Sixteen years after the release of Super Troopers, the Broken Lizard gang is back on patrol with the release of the long-awaited sequel, Super Troopers 2. The movie opened last Friday, April 20th, with an impressive $15 million box office, landing it in fourth place for the weekend- not bad for a film that financed through a combination of indiegogo, and private investors. To celebrate the big opening, we got together with the Broken Lizard team to create this week’s 5. Jay Chandrasekhar, Paul Soter, Kevin Heffernan, Steve Lemme and Erik Stolhanske put together for us a list of five of their most quoted movie quotes, explaining where it came from and why they started (and keep) saying it. They chose quotes from Predator, The Matrix, Reservoir Dogs, Braveheart, and Vernon, Florida.
Check out their picks, and make sure you go see Super Troopers 2, in theaters now.
A favorite of Broken Lizard. Of course. our re-enactment would be incomplete without the accompanying physical move… that manly clasping of hands, that mid-air arm wrestling close up, that glisteny-pulsating bicep-mano a mano showdown…. you know what I’m talking about: the Schwarzenegger/Carl Weathers greeting in Predator. No performance would be proper without that clasp after “son of a bitch.” AND no performance would be proper without the whole thing delivered in a bad Schwarzenegger accent. We’ve attempted to pay homage to this moment a few times in our own movies. In Club Dread it, unfortunately, didn’t make the cut. When Lars and Juan jump from the cliff into the ocean, they make a plan to get off the island. We shot the hand clasp moment there but it never quite had the oomph it needed so it didn’t make the cut. But in Super Troopers 2, we make another go of it and it IS in the movie. Keep an eye on Mac toward the end of ST2 and you’ll see it!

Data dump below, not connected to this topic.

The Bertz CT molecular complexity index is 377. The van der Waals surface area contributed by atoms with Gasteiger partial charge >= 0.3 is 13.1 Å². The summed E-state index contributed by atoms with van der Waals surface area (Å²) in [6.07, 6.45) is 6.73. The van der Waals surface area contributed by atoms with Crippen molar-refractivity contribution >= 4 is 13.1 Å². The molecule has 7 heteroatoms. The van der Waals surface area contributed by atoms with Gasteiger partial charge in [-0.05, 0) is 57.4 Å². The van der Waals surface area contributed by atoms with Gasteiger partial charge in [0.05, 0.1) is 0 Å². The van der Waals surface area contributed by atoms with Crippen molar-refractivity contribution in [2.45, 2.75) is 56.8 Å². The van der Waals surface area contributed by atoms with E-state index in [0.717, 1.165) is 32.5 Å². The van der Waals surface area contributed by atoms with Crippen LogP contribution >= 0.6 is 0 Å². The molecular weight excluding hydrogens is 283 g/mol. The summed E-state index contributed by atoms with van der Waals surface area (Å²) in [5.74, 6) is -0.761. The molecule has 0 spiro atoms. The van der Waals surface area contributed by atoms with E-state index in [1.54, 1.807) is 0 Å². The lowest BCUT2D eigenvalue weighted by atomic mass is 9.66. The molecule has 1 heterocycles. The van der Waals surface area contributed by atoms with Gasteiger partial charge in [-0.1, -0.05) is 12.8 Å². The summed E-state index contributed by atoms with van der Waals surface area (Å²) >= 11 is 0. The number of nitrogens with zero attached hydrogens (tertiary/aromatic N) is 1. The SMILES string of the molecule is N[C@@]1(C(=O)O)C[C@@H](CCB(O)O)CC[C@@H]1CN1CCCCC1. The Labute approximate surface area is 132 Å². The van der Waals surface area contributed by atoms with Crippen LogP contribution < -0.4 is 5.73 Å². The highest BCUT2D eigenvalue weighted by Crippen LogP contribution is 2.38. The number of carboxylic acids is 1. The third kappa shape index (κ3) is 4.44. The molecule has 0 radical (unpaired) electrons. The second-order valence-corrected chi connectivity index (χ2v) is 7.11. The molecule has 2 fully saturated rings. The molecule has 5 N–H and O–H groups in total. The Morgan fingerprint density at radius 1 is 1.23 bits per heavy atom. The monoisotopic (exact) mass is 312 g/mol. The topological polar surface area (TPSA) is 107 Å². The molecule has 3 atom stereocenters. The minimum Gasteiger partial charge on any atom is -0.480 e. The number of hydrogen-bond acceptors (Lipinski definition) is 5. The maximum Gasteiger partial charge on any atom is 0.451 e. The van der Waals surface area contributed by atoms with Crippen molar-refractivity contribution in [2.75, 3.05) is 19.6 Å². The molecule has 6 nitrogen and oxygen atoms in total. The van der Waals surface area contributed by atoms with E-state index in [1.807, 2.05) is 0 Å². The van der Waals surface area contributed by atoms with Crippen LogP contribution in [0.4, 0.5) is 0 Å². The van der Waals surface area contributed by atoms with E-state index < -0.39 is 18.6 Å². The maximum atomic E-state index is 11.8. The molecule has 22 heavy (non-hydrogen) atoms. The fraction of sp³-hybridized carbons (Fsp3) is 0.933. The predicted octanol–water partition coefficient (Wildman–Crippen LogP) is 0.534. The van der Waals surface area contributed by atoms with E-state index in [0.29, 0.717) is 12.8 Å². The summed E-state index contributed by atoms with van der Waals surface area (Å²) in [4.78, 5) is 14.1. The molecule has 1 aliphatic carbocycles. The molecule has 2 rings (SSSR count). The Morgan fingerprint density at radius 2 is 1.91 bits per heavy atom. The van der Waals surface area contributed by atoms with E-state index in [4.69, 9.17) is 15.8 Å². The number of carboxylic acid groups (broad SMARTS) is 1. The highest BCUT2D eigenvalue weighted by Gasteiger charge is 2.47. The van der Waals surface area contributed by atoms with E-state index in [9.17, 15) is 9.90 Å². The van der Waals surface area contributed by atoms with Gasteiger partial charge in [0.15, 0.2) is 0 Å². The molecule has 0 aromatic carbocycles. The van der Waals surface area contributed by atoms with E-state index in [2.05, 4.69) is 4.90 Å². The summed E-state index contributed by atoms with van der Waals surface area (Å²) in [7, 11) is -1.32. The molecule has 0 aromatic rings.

When Joe Pantolionionioni bites into that perfect piece of steak in The Matrix and says, “Ignorance is bliss,” he pretty much hits the nail right in the cojones. Would you rather be eating that steak, not knowing you’re actually a human battery suspended in a slime-filled pod with a thingy in your neck or… be in the shit, part of the resistance, fighting a billion flying machines that could interrobang the crud out of you? Regardless of your answer, Neo’s new reality is a mind fuck, plain and simple, especially because he’s being told he’s “The One,” and it’s all up to him to free the human race.
Some are skeptical about this last part but others are pumped about Neo’s arrival. Tank, in particular, is so fired up about the current state of affairs that he enthusiastically delivers a Broken Lizard fave, “These are very exciting times!” Welp, whenever things are going really well for Broken Lizard, one of us, without fail, blurts out that line with mega-enthusiasm and the rest of us giggle like schoolchildren being licked by puppies.